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The industry has also taken notice. In the past few years, an explosion of new signings, joint ventures and licensing deals for African artists and labels from U.S.-based companies and distributors has brought a new generation of stars like Rema, Asake and Ayra Starr to join the continent’s established hit-makers. “There was a time a few years ago when I was at RCA and it seemed like we were the only ones on it,” says Def Jam chairman/CEO Tunji Balogun, who signed Tems and worked closely with Wizkid and Davido while an A&R executive at RCA and has since signed Adekunle Gold and Stonebwoy to Def Jam. “Now every week, there’s another label signing someone. The budgets are open.”

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“I think you see more labels paying attention to it, you see the marketplace paying more attention to it; there’s a spotlight on it,” RCA co-president John Fleckenstein says. “The Grammys are the big leagues of awards, one of those artistic validations that many artists dream about. It’s a bit of an awakening that we are more global than we’ve ever been.”

There is, however, a little reticence around the new category; in the past, artists from genres like hip-hop, R&B and some of the Latin sectors have looked at the genre categories as boxes that merely nod to their music while gatekeeping them from the more prestigious general-field categories like song, record or album of the year. Further, a category called best African music performance, while welcome, is itself incredibly broad, covering a continent with 54 countries and 1.4 billion people.

“It’s a really important moment for the Grammys,” says Temi Adeniji, managing director of Warner Music Africa and senior vp of strategy for Sub-Saharan Africa. “But then the next step is, how do you actually roll this thing out? Even regionally — East Africa, Southern Africa, West Africa — it would be great to see a diversity of nominees, and that would reflect a real understanding from the Grammys of how large the continent is and how diverse the sounds are that are coming out.”

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Talks of additional categories around African music, as well as a possible African Grammys, could be part of a future that Mason says this category is just the start of. “We want to serve music people, regardless of where they are,” he says. “I don’t know what that means yet, but we will continue to try and make sure that we are reaching as many music people regardless of their geography.”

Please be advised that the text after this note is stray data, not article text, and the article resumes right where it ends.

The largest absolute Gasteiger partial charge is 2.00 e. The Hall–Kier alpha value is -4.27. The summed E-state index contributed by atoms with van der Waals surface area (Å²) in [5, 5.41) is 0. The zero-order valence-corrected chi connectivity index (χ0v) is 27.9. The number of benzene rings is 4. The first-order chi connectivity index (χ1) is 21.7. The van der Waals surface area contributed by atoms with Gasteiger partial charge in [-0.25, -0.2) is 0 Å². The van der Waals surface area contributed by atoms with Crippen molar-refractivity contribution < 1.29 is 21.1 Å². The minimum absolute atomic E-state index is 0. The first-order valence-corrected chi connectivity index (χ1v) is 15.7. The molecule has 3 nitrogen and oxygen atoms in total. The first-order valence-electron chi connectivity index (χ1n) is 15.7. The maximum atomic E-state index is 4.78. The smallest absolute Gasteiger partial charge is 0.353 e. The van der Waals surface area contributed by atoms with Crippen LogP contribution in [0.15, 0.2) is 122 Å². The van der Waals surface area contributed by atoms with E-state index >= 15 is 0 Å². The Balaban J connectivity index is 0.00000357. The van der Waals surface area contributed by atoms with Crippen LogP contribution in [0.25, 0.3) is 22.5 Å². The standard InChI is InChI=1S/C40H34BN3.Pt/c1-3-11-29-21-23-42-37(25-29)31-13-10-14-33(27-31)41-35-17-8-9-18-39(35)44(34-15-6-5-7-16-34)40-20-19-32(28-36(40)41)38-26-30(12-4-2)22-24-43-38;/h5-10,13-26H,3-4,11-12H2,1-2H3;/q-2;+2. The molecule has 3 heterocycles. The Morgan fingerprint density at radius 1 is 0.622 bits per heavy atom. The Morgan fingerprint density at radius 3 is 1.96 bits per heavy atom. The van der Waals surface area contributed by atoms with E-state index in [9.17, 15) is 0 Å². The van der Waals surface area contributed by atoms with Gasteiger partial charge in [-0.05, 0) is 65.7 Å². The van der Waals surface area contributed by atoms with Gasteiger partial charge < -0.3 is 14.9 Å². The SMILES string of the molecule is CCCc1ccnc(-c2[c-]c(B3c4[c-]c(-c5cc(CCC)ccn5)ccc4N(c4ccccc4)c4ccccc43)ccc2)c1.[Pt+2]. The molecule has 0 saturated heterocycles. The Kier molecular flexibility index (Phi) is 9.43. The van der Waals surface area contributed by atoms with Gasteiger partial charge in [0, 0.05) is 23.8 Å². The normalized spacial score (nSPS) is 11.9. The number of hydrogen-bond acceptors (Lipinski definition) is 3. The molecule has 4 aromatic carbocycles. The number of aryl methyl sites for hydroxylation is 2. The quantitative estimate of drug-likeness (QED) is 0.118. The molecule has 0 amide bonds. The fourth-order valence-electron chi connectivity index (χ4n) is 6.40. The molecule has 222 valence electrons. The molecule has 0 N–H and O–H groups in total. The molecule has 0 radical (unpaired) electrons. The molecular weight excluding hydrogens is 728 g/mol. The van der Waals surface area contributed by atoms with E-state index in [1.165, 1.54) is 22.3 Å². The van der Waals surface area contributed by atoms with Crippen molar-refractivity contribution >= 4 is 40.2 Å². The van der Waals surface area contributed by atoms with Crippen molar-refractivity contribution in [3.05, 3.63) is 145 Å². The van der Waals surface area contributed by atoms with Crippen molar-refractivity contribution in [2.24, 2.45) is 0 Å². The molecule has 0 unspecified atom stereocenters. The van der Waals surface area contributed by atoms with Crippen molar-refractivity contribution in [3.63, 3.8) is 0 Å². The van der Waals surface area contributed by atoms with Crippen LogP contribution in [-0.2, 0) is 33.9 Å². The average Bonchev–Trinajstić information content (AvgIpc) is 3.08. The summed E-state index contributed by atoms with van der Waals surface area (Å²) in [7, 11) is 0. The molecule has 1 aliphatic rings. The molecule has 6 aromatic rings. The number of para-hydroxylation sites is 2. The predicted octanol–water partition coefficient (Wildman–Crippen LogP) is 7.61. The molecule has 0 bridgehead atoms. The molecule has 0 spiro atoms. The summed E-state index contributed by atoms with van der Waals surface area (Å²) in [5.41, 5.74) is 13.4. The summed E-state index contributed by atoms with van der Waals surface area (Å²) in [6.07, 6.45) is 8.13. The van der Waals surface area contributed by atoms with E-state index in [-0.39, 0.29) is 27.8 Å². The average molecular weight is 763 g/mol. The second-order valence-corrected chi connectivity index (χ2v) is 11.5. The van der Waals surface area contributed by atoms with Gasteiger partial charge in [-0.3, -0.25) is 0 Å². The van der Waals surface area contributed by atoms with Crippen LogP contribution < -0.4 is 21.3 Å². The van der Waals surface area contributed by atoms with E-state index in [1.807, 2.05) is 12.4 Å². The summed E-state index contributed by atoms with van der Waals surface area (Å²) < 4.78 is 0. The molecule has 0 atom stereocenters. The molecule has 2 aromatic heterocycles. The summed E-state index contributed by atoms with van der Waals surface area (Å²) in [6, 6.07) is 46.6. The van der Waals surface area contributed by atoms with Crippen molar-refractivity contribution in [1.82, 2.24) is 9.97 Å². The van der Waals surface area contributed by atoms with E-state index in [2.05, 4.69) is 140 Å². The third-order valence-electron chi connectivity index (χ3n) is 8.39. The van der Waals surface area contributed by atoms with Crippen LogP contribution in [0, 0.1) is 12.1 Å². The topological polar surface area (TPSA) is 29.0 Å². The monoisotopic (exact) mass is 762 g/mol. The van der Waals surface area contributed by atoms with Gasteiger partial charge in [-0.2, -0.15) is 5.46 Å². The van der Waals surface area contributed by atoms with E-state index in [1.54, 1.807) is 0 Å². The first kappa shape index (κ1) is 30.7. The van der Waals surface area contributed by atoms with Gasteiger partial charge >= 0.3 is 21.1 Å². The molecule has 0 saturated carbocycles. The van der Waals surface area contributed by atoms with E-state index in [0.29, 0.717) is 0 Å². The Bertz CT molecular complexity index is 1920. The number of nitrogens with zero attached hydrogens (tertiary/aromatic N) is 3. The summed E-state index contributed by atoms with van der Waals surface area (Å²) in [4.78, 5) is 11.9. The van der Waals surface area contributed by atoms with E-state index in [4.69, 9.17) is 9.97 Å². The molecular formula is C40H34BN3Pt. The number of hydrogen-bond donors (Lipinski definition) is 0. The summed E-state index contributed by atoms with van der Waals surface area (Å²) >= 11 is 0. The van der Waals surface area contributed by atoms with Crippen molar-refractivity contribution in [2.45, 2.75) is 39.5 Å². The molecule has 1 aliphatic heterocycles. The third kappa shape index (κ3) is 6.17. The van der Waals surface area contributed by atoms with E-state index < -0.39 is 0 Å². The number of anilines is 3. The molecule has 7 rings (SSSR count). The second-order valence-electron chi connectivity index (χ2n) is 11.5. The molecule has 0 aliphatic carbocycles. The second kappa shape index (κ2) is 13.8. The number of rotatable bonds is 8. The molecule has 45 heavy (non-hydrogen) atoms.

The Potential Nominees?

Five songs that are in strong contention for a nod for the inaugural best African music performance Grammy.

Wizkid feat. Ayra Starr, “2 Sugar” (Starboy/RCA)

Following the crossover success of his “Essence” (featuring Tems) was this breakout hit from the Nigerian superstar’s More Love, Less Ego album, featuring a powerful vocal from Starr, who is herself blossoming into a major force in African music.

Libianca, “People” (5K/RCA)

With an arresting, emotional vocal performance, the 22-year-old Cameroonian American singer — who previously appeared on season 21 of The Voice — has captivated fans and the industry alike. “People” spawned remixes by artists such as Ayra Starr, Omah Lay and Becky G on the way to a long-running No. 2 peak on the U.S. Afrobeats Songs chart.

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Davido feat. Musa Keys, “Unavailable” (Davido Music Worldwide/RCA)

The lead single from one of the year’s best albums in any genre, “Unavailable” showcases Davido at his irresistible best, combining Magicsticks’ amapiano production with a slick verse from South Africa’s Musa Keys to craft one of 2023’s more enduring anthems.

Adekunle Gold feat. Zinoleesky, “Party No Dey Stop” (Def Jam)

Insistent, urgent and eminently catchy, Gold’s debut Def Jam single blends the street melodies of fellow Nigerian Zinoleesky with his own knack for songwriting for a club banger with substance. It’s aspirational yet relatable, much like the album on which it appears.

Asake feat. Olamide, “Amapiano” (YBNL/EMPIRE)

Asake’s meteoric rise over the past few years led to a headlining slot at Brooklyn’s Barclays Center in September. This track, alongside label boss and Nigerian music legend Olamide, is among his best, celebrating his trademark amapiano vibe and orchestral backing vocals, yet elevating both artists.

This story will appear in the Oct. 7, 2023, issue of Billboard.